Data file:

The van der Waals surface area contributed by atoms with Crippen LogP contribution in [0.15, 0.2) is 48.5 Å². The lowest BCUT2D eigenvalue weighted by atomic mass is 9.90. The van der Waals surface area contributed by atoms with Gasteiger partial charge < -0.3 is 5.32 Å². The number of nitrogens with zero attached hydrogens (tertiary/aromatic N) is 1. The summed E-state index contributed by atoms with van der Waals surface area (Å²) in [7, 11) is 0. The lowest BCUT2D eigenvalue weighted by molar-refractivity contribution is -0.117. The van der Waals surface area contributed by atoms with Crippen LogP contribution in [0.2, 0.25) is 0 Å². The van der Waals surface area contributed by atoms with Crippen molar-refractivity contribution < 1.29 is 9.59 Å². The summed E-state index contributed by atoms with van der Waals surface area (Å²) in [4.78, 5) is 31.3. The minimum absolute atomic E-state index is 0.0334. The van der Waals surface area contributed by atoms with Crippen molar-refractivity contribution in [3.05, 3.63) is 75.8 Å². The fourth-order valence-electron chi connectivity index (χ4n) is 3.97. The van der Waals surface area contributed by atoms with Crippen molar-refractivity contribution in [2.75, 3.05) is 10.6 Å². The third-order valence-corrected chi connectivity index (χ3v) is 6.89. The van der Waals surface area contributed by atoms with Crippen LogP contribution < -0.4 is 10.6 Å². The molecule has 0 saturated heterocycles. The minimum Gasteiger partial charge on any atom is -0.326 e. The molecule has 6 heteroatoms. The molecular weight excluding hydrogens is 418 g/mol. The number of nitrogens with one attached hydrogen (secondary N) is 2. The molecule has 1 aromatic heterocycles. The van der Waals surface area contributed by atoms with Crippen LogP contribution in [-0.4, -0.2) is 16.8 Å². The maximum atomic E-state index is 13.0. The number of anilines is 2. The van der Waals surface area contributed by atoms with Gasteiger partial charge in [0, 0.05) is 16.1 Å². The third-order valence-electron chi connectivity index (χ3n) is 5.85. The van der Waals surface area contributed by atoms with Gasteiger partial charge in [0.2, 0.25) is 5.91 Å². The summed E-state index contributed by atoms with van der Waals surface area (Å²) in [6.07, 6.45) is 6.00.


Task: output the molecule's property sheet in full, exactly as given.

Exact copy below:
The van der Waals surface area contributed by atoms with Crippen LogP contribution in [0.15, 0.2) is 48.5 Å². The lowest BCUT2D eigenvalue weighted by atomic mass is 9.90. The van der Waals surface area contributed by atoms with Gasteiger partial charge < -0.3 is 5.32 Å². The number of nitrogens with zero attached hydrogens (tertiary/aromatic N) is 1. The summed E-state index contributed by atoms with van der Waals surface area (Å²) in [7, 11) is 0. The lowest BCUT2D eigenvalue weighted by molar-refractivity contribution is -0.117. The van der Waals surface area contributed by atoms with Crippen LogP contribution in [0.2, 0.25) is 0 Å². The van der Waals surface area contributed by atoms with Crippen molar-refractivity contribution < 1.29 is 9.59 Å². The summed E-state index contributed by atoms with van der Waals surface area (Å²) in [4.78, 5) is 31.3. The minimum absolute atomic E-state index is 0.0334. The van der Waals surface area contributed by atoms with Crippen molar-refractivity contribution in [3.05, 3.63) is 75.8 Å². The fourth-order valence-electron chi connectivity index (χ4n) is 3.97. The van der Waals surface area contributed by atoms with Crippen molar-refractivity contribution in [2.75, 3.05) is 10.6 Å². The third-order valence-corrected chi connectivity index (χ3v) is 6.89. The van der Waals surface area contributed by atoms with Crippen LogP contribution < -0.4 is 10.6 Å². The molecule has 0 saturated heterocycles. The minimum Gasteiger partial charge on any atom is -0.326 e. The molecule has 6 heteroatoms. The molecular weight excluding hydrogens is 418 g/mol. The number of nitrogens with one attached hydrogen (secondary N) is 2. The molecule has 1 aromatic heterocycles. The van der Waals surface area contributed by atoms with Crippen LogP contribution in [-0.4, -0.2) is 16.8 Å². The maximum atomic E-state index is 13.0. The number of anilines is 2. The van der Waals surface area contributed by atoms with Gasteiger partial charge in [0, 0.05) is 16.1 Å². The third-order valence-electron chi connectivity index (χ3n) is 5.85. The van der Waals surface area contributed by atoms with Gasteiger partial charge in [0.2, 0.25) is 5.91 Å². The summed E-state index contributed by atoms with van der Waals surface area (Å²) in [6.07, 6.45) is 6.00.